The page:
However, by the late 1960's a flag decal on a car's rear window was as good as a “Red Neck” stamp. Somehow the flag had come to mean a hawkish, predatory political stance as well as the logo for general ignorance, prejudice and bluster. The peace symbol, a pie-in-circle designed in 1958 in Britain for the nuclear disarmament movement, symbolized intellectual liberals, anti-war politics, and a laissez-faire hippie languidity. The flag and the peace symbol were at war.
In the 1980's, the flag came out of the closet once again, flying huge and high over the Burger King chain. The awesome sight from the freeway of the red, white and blue proudly waving on a 60' pole was the trigger for children to cry out for a Kid's Meal. Hamburgers became visually linked with the flag, hot apple pies (in a paper wrapper, make that “to go”) and Mom behind the wheel. The flag was a marketing tool.
On the day that stunned America, September 11, 2001, the American flag quickly rose as a rallying cry for love of country. Hardware stores and Costco couldn't meet the demand of consumers. Car antennae held flags, work trucks boasted flags, young men had them flying high from their big wheel trucks. Neighborhoods were full of flags hung from a standard or in the windows. There was a unity in the spirit of business people, neighbors, and strangers on the road: “We love our country. We're hurt, we're shocked, but we have something special and no one can take that away from us.” The intensity of the inward feeling compelled the outward expression of the flag as a meaningful bond with others.
Then, slowly, came the shame. The war lingered. American youngsters were killed in a war whose support was welshing. The original offense against our country on 9-11 receded as our wartime acts became less defensible. New reports that original intelligence was faulty quelled the fervor of pay-back. Now to be flag-waving was a political liability, a right-wing conservatism, a blind but loyal Republicanism that others mocked. Flag stickers came off cars but yellow “Support Our Troops” stickers emerged to mediate between the intemperate “pull out now” gang and the loyal '”my country right or wrong” crowd.
Can a person be a Democrat and have a flag decal on his car?
Can a Republican have a peace symbol?
Can you have a flag and a peace symbol, both?
Can you be peace-loving and patriotic?
Can you be patriotic without being nationalistic?
Can we have a global mentality and home-grown pride?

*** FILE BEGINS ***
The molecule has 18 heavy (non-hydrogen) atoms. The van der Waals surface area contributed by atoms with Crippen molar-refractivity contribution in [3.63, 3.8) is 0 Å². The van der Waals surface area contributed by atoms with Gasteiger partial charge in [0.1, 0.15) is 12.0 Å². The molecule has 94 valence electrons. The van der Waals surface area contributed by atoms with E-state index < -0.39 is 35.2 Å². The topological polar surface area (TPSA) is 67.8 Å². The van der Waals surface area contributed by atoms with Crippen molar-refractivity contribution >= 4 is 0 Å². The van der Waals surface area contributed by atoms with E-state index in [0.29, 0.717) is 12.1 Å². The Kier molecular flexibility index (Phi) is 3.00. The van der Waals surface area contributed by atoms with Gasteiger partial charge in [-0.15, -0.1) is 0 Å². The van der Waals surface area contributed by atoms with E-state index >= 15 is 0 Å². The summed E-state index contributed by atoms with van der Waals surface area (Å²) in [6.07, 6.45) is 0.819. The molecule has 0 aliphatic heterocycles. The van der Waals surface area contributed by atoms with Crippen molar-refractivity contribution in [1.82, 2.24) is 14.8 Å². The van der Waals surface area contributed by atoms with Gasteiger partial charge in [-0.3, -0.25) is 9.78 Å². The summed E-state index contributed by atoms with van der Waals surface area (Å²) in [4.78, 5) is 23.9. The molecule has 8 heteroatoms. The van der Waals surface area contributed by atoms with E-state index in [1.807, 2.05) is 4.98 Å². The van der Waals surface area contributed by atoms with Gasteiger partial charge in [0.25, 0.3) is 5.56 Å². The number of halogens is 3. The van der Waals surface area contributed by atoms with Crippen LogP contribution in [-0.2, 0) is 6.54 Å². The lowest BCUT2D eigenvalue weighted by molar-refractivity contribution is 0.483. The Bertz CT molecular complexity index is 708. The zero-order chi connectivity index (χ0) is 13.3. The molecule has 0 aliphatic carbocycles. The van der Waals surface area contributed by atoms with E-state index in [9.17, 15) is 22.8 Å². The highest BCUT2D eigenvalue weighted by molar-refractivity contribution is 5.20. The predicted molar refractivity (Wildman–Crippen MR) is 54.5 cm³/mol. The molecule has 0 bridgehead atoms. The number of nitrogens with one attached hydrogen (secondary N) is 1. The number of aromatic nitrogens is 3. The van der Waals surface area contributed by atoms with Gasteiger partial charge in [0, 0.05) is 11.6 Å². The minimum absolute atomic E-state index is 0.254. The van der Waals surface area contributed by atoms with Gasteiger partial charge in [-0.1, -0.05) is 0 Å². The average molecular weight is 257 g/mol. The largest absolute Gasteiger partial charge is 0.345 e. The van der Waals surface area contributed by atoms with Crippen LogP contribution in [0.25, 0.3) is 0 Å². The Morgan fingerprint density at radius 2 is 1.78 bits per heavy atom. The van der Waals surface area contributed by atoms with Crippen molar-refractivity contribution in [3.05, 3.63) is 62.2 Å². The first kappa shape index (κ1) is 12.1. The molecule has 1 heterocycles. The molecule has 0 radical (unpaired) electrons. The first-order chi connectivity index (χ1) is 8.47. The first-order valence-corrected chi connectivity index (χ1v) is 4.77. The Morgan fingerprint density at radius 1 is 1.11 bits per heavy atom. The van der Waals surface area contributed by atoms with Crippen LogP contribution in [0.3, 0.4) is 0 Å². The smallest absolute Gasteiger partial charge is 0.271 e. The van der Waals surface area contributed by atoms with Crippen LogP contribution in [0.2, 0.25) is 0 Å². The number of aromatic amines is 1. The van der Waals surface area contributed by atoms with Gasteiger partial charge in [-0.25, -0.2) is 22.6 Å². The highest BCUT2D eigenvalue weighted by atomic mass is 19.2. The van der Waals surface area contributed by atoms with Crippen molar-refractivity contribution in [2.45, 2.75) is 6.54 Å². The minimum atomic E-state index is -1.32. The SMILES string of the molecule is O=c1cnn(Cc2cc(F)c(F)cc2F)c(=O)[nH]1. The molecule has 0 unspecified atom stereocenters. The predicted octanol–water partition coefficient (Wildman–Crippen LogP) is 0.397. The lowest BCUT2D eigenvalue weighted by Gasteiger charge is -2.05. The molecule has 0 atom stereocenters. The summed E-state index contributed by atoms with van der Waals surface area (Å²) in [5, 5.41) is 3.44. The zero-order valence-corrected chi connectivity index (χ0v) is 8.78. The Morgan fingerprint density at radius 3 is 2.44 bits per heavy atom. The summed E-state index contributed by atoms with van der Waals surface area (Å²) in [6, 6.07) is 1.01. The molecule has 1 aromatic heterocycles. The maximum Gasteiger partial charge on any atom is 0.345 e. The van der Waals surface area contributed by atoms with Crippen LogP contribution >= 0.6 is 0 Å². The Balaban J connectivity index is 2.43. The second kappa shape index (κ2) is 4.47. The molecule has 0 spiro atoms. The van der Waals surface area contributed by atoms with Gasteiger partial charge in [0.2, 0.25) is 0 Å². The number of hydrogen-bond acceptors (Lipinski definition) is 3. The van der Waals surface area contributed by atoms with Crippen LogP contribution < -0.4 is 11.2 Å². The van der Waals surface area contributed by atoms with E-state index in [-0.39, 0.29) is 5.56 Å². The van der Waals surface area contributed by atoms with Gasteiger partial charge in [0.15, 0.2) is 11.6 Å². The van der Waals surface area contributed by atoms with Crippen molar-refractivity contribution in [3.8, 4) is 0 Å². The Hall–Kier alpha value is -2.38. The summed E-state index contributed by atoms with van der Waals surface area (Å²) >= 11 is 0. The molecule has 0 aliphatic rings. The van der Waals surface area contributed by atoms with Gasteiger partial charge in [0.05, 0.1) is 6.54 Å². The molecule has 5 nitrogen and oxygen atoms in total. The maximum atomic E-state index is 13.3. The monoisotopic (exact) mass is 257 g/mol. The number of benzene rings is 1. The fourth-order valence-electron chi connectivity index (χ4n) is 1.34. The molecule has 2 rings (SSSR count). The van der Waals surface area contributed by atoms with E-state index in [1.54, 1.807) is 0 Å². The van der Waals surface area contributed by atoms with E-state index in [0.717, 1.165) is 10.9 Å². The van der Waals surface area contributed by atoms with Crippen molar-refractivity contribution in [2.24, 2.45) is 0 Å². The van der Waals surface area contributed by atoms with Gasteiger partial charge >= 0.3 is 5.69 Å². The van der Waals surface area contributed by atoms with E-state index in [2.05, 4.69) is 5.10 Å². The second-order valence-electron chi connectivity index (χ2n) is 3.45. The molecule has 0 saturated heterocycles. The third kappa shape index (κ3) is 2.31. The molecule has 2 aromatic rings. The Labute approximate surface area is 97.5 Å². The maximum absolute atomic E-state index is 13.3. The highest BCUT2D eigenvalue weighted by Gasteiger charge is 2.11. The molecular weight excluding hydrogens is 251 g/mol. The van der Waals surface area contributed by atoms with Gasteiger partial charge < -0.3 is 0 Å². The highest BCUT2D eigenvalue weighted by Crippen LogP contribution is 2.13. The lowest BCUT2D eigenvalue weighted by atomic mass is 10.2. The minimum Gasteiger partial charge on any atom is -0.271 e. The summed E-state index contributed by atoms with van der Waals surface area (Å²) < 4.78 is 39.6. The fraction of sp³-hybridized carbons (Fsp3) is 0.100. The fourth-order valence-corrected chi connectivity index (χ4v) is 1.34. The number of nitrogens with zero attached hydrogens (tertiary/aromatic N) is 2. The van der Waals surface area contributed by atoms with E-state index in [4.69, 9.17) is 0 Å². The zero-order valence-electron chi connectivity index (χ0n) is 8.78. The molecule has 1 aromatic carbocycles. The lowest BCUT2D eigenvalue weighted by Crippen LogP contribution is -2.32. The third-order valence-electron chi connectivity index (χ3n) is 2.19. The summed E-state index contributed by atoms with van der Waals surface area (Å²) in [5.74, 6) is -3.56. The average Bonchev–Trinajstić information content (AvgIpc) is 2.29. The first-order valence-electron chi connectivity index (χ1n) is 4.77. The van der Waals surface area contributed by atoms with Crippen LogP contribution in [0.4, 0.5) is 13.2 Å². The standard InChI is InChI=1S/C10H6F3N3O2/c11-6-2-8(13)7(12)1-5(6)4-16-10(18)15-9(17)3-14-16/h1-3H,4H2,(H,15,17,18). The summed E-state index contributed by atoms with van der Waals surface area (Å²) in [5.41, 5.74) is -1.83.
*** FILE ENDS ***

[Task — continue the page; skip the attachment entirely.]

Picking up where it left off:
A while back at a family gathering we had a rather heated discussion that was left unresolved. Some of the family members fought in WWII, Vietnam, and served in peacetime, too. The flag is a meaningful symbol to them of all the best foundational principles that made America. Freedom.
And then we have some who feel that the flag has no place in a church: ie, Christ didn't just die for Americans, did he? They think that if we have a flag of one country flying we should have one of every country.
A year ago for either Memorial Day or July 4th Independence Day I made a piano medley of patriotic hymns for special music at our church. So as to be clear on the purpose of the message, gratitude to and dependence on God, not “Manifest Destiny”, I included the words of selected verses in the bulletin:
Blessed is the nation whose God is the Lord
GOD OF OUR FATHERS
Thy love divine hath led us in the past,
In this free land by Thee our lot is cast;
Be Thou our Ruler, Guardian, Guide, and Stay,
Thy Word our law, Thy paths our chosen way.
From war's alarms, from deadly pestilence,
Be Thy strong arm our eversure defense;
Thy true religion in our heart's increase,
Thy bounteous goodness nourish us in peace.
ETERNAL FATHER, STRONG TO SAVE
Whose arm hath bound the restless wave,
Who bids the mighty ocean deep
Its own appointed limits keep:
O hear us when we cry to Thee
For those in peril on the sea
My Country, 'Tis of Thee
Our father's God, to Thee, Author of liberty, To Thee we sing:
Long may our land be bright With freedom's holy light;
Protect us by Thy might, Great God, our King!
America, the Beautiful
O beautiful for heroes proved In liberating strife,
Who more than self their country loved, And mercy more than life!
America! America! May God thy gold refine,
Till all success be nobleness and every gain divine!